Political parties can hand out T-shirts on voting day but not near voting stations, Electoral Commission of SA (IEC) chairwoman Pansy Tlakula said on Wednesday.
“The law does not prohibit the distribution of T-shirts,” she told reporters at the IEC’s national results centre in Pretoria.
“[However] the IEC raised this with political parties today [Wednesday]… and we got an undertaking that they will ensure the distribution does not take place next to the boundary of voting stations.”
If this happened the presiding officer had to intervene to make sure voters were not disturbed.
Tlakula said no political party was allowed to campaign on voting day.
“No political events can take place on voting day. Campaigning finished at midnight last night.”
The IEC said it had received 260 complaints throughout the day, of which 250 were resolved. It did not say what the issues were.
There had been 97 arrests for election-related offences, but only the police would have details of these, chief electoral officer Mosotho Moepya said.
Tlakula said the IEC had struggled to keep up with the high voter turnout.
“The most pressing challenge we are facing at the moment is an extremely high turnout at voting stations, especially those in urban and metro areas where long queues continue to be experienced at a number of voting stations,” she said.
“It should be remembered that we have the highest number of voters registered in South Africa’s history for this national and provincial election — 25.39 million.”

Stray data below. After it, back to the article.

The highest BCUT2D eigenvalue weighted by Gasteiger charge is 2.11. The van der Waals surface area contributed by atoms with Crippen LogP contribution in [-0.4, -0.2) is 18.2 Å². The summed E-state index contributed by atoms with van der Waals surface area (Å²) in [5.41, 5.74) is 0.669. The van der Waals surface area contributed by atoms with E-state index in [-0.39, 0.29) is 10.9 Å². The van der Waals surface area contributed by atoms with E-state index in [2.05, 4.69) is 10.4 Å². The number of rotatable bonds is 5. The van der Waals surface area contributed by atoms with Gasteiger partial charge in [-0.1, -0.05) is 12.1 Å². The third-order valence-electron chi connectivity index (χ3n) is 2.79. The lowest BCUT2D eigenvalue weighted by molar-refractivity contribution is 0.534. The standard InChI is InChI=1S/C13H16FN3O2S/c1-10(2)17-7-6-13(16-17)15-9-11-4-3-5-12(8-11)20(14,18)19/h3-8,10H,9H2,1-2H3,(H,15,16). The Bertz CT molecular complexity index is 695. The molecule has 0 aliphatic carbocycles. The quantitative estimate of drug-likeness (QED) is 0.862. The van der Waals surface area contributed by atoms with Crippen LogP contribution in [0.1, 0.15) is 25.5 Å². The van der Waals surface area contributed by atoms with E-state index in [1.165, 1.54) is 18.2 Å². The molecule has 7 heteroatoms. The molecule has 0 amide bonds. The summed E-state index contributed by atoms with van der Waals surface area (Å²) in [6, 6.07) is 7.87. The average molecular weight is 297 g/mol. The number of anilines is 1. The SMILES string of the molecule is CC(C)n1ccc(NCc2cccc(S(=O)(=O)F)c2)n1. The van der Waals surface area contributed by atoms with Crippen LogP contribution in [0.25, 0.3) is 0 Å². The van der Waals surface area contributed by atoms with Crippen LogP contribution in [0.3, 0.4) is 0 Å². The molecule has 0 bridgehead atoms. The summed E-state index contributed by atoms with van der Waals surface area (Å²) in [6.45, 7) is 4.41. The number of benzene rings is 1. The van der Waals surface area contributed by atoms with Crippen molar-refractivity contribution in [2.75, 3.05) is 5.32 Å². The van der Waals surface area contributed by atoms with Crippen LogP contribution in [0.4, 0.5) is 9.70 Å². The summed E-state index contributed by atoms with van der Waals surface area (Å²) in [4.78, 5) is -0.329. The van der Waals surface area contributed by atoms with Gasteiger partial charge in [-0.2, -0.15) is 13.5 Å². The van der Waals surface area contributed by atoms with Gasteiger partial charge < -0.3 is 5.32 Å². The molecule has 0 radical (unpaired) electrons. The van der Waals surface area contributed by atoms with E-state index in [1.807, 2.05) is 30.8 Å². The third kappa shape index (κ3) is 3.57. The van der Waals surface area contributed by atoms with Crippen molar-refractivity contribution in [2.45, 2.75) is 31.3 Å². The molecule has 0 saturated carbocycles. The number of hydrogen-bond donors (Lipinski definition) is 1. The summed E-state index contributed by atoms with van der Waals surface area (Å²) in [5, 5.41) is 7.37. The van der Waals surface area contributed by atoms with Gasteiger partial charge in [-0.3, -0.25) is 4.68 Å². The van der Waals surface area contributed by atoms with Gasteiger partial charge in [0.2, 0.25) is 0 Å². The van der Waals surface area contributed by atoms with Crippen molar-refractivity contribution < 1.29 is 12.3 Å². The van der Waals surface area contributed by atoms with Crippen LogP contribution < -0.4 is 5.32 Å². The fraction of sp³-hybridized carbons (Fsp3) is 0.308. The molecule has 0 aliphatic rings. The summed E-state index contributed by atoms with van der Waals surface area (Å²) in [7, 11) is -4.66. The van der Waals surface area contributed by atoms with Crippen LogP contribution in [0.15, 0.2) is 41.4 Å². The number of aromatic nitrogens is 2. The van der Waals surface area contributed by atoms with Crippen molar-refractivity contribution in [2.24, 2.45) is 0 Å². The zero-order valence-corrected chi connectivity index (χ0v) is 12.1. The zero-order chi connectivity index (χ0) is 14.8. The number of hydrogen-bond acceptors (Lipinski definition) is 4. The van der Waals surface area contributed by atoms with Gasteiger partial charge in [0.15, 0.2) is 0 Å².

This was about 2.2 million more than those registered in 2009.
Tlakula said although the IEC had increased the number of voting stations by 10 percent, especially in rural areas, it would have to look at increasing voting centres with multiple voting streams in urban and metro areas in future elections.
“The high turnout at some stations and the long queues are also having an impact on voters seeking to vote at voting stations where they are not registered,” she said.
This was allowed according to the Electoral Act, but placed pressure on the IEC’s planning and logistics.
“We have had reports of some stations requiring additional materials. We are pleased to report that our contingency planning in this regard is holding up well and materials are able to be relatively quickly provided to voting stations where they are needed,” Tlakula said.
There were reports of ballot papers being photocopied at some stations where they had run out. She said there was no shortage of ballot papers.
IEC deputy chairman Terry Tselane said voters could object if given a photocopied ballot paper.
The last voting station opened at 2.50pm in Maruleng, Limpopo and polls close at 9pm.